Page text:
I'm sure Bern's learning curve is much better than mine and I hope she'll figure out enough about her I-phone to satisfy her within the next week because I know not to interrupt her when she is in 'focus-mood' and I miss interrupting her already.

I often envy Bern's 'focus'. But it also annoys me, since, having none of my own, I'm always accessible.

I'm an I-phone widower for now. I can only hope she gets it down pat, as she always does, sooner rather than later.....

Monday, October 27, 2014

"Pay attention!!!"

Back when our dog Bela was in training with lots of other dogs, the trainer told us that what we should do when we jerk on the choke collar (Bela's has spikes that go into his neck as well as the 'give' to choke him a bit--the trainer stopped the class one night and told these people with huge dogs, "see that Puli there? there's more Dog in him than in any of these other dogs...."

Alas, he was right! Our Puli, Bela is a DOG-DOG.

And what we're supposed to say when we choke and hurt him is this: "Pay Attention!!!"

Not a bad thing for each of us to say to ourselves every day.

My computer is on a desk we've had for, Lord knows, 30 years or more. It has two desk drawers and they are like the place where things go to hide. I go through them and find things I've forgotten--a picture of my father with four of his nephews before I was born...stuff like that.

Today I was 'paying attention' to the stuff in my desk's drawers and came across something I don't remember at all but which must have meant a lot to me at some point in my life.

It was a plastic, white heart about the size of a silver dollar (for anyone whose ever seen a silver dollar). On one side is a picture of my daughter, Mimi, now 36 and newly married, blonde and blue-eyed sucking on a sippy-cup. On the other side is a picture of my son, Josh, 39 now with three daughters, blonde, looking down, probably 4 1/2 with Mimi 1 1/2 in the two pictures.

Both pictures, I'm sure, were taken in our house at 42 Hazelwood Avenue in Charleston, WV, where both Josh and Mimi were born.

I had forgotten it and put it in a desk drawer for probably almost 3 decades and I found it tonight.

I intend to carry it with me now and forever (or until I drop dead from not paying attention!) How could I have neglected and forgotten such a precious thing for so long?

I need to 'pay attention!!!" more.

Maybe I need a choke collar.

Ask me, when you see me, to see that white plastic heart with two of the loves of my life pictured there.

I'm trying to pay attention....

Evolving still

I forgot to put this in my last post.

Celebrating the Eucharist at Emmanuel, Killingworth after preaching a sermon about 'evolving Theology', I came to the part in Prayer C that says: "From the primal elements you brought forth the human race, and blessed us with memory, reason and skill. You made us the rulers of creation."

When I saw it coming, I made the decision to 'evolve' the theology of the Book of Common Prayer and said: You made us one with creation.

Not bad evolution on the fly....

Sunday, October 26, 2014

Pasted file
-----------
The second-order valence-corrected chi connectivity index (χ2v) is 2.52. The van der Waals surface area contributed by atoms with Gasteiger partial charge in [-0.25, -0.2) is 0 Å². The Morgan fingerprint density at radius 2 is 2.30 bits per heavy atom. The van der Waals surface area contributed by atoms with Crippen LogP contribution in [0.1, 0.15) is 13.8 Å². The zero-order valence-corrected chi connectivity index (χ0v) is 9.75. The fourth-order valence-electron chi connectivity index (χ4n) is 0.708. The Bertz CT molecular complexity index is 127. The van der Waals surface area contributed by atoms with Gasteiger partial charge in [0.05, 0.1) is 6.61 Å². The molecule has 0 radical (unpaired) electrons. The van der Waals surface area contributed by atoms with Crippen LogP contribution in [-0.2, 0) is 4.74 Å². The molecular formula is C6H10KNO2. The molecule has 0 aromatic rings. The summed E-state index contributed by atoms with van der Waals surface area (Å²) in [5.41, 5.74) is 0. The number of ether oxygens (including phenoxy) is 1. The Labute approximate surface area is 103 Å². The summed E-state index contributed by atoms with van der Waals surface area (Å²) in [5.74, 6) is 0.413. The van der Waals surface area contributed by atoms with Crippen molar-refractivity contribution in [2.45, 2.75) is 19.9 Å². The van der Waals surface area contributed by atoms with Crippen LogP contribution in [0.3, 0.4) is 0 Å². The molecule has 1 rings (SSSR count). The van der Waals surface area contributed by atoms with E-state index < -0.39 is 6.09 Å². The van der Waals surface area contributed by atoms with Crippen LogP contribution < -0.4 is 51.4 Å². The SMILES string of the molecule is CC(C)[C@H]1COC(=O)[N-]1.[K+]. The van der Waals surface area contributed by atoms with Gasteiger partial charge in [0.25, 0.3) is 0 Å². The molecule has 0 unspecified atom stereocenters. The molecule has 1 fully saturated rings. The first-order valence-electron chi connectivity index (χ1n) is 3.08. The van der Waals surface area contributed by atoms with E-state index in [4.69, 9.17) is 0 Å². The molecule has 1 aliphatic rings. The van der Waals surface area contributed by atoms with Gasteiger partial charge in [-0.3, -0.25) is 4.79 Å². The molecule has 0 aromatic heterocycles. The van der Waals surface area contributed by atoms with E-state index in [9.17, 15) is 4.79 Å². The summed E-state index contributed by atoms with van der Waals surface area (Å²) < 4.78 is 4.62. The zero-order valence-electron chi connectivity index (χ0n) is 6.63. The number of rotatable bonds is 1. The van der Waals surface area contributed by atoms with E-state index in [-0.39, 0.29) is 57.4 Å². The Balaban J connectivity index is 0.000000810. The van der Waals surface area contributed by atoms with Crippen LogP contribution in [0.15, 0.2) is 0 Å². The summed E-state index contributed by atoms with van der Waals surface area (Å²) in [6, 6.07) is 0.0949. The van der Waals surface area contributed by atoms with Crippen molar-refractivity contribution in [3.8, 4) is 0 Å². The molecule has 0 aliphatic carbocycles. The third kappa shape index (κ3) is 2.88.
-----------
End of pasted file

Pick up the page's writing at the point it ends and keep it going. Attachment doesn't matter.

Watching Theology evolve

At the Convention of the Episcopal Church in Connecticut yesterday, I got to be present to watch Theology evolve.

Lots of Christians would be at odds with that statement. They would say that Theology is set, immutable and forever--it can't evolve.

But I watched it do just that on Resolution 11. You need to read it and then I'll explain.


Resolved, that the 230th Convention of the Diocese of Connecticut receive with appreciation the good work of the Baptismal Covenant Working Group, extend its gratitude to the parishes that participated in the Baptismal Covenant creation language study, and comment the study report to the Episcopal church in Connecticut.

And be it further resolved, that this Convention submit to the 78th General Convention of the Episcopal Church the proposed resolution and explanation contained in the study report:

        Resolved, the House of ______________ concurring, that the 78th General Convention
        authorize the trial addition to the Baptismal Covenant of a sixth question concerning
        our responsibility as baptized Christians to care for God's creation,
       And be it further Resolved, that the additional question and response be worded as follows:

                  "Will you cherish the wondrous works of God and protect the beauty and integrity of
                      all creation?"

                  "I will, with God's help.";

And be it further Resolved, that use of this additional question and response be authorized for trial use as part of the Baptismal Covenant for the triennium 2016-2018.


OK, that's a resolution to Diocesan Convention authorizing a resolution to General Convention. This is the way Episcopalians do things--in Byzantine configurations of complications and 'where-as-es' with lots of "be it further Resolved" (in which 'Resolved' is invariably capitalized) that move from one earthly level to another until finally approved by the 'triennial' (every three years) General Convention of all the kit and caboodle of bishops and priests and lay deputies. Amen.

I sat there wondering if anyone who didn't want Theology to evolve would get up to either speak against the motion or propose an amendment--an amendment, I imagined, to the title of the resolution. I didn't have to wait long.

A priest went to the microphone and began, haltingly, because I'm not sure he was clear about what was 'wrong', in his mind, about the resolution, to ask if he could amend the 'title'. Told by the Chancellor he could, he said, "I would like to amend the title to replace "unity with" with "stewardship of".